Exclusion and Cooperation in Diverse Societies: Experimental Evidence from Israel
by Ryan D. Enos, Harvard University and Noam Gidron, Hebrew University of Jerusalem and Princeton University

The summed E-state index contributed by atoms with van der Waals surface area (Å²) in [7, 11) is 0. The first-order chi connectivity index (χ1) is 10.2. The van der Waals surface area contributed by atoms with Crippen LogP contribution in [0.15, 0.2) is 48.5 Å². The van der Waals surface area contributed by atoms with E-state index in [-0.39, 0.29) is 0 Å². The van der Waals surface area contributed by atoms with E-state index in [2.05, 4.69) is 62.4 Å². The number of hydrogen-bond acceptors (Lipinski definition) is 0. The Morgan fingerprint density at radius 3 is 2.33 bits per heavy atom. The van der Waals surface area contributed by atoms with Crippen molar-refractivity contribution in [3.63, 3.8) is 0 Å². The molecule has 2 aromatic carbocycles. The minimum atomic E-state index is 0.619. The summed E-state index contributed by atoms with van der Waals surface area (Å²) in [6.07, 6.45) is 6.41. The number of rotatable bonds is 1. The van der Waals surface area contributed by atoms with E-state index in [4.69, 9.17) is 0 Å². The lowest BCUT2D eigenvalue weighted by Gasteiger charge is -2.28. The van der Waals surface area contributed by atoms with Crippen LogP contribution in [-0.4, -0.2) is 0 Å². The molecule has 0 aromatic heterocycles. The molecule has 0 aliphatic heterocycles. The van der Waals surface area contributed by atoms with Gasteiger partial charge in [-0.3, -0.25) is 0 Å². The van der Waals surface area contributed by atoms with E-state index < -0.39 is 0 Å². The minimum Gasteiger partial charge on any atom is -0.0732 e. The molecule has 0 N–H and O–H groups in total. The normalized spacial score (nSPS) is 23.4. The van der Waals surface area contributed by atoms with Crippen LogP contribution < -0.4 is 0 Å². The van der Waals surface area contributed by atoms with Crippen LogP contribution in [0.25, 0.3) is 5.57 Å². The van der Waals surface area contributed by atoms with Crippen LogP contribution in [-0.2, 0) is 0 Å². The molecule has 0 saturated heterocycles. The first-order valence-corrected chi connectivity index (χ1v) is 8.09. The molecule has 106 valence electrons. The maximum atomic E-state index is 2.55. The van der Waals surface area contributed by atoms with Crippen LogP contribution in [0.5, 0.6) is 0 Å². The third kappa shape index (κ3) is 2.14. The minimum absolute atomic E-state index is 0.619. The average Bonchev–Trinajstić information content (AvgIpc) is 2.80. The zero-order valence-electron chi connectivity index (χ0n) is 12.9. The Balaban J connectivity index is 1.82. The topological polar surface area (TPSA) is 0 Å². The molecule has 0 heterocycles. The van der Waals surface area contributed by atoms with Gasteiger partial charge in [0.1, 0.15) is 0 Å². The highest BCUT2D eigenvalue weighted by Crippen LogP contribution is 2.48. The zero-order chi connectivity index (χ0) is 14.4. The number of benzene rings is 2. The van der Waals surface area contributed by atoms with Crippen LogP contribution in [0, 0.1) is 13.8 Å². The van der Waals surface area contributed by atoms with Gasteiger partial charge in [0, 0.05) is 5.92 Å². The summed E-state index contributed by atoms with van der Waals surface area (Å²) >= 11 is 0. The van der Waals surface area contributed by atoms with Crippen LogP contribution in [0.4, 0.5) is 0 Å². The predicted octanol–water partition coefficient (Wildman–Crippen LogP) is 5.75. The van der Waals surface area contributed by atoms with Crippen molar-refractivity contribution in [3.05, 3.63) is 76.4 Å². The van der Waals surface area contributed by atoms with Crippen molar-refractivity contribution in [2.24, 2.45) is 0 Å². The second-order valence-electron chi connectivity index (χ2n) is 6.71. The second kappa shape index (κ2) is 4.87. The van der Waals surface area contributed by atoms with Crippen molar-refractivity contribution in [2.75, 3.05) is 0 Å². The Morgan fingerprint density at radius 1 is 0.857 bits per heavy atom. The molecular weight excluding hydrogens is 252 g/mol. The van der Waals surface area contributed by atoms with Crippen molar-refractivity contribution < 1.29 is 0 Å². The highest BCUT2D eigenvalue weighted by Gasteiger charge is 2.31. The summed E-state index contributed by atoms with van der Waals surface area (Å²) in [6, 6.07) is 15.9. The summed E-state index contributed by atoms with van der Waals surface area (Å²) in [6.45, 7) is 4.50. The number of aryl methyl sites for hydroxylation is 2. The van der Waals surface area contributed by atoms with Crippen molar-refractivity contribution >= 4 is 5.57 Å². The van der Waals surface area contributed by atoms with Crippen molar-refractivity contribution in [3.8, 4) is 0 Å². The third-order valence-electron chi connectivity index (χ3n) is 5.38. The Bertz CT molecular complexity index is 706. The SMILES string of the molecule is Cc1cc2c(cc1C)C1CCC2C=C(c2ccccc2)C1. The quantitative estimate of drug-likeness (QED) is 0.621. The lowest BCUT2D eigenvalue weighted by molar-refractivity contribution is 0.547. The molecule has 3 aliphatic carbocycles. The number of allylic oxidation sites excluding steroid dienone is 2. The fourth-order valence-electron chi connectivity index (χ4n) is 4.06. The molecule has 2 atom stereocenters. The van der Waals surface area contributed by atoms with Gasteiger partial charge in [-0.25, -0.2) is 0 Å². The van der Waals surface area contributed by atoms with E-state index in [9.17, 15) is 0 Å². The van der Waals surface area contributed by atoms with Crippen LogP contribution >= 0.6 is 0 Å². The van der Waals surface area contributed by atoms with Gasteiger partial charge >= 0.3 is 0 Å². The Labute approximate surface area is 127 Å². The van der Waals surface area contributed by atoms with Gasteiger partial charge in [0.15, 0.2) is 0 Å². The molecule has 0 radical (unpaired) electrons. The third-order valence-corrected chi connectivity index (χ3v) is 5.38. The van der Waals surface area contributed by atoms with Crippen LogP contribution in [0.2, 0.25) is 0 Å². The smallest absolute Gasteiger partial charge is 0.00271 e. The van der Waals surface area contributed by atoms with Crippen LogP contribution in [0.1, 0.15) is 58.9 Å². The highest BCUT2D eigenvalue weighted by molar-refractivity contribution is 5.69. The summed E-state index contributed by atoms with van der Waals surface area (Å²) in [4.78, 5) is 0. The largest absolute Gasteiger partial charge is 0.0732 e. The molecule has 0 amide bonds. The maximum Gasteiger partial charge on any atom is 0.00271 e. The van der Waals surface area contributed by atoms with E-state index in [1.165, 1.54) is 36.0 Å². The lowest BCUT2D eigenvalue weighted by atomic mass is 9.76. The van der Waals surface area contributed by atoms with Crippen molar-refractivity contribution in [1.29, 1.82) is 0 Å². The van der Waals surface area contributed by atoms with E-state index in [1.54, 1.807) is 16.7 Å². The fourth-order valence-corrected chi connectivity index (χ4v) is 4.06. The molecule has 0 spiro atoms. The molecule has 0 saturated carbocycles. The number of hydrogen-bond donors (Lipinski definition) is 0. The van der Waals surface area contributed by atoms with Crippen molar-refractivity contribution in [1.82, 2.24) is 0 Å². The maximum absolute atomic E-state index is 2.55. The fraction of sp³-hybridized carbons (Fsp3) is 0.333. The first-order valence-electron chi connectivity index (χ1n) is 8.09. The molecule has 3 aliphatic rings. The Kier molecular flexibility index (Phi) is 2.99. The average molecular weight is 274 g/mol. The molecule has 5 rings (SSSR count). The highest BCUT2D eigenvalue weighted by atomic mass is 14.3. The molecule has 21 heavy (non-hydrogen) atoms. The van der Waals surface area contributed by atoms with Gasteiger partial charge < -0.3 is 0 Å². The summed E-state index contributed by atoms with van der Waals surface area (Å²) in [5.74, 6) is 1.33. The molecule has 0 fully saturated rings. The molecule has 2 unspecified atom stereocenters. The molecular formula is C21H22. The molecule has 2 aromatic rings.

It is well-established that in diverse societies, certain groups prefer to exclude other groups from power and often from society entirely. Yet as many societies are diversifying at an increasingly rapid pace, the need for cross-group cooperation to solve collective action problems has intensified. Do preferences for exclusion inhibit the ability of individuals to cooperate and, therefore, diminish the ability for societies to collectively provide public goods? Turning to Israel, a society with multiple overlapping and politically salient cleavages, we use a large-scale lab-in-the-field design to investigate how preferences for exclusion among the Jewish majority predict discriminatory behavior toward Palestinian Citizens of Israel. We establish that preferences for exclusion are likely symbolic attitudes, and therefore stable and dominating of other attitudes; are held especially strongly by low-status majority group members; and powerfully predict costly non-cooperation. This preferences/behavior relationship appears unaffected by mitigating factors proposed in the intergroup relations literature. The demonstrated influence of symbolic attitudes on behavior calls for further examination of the social roots of exclusionary preferences.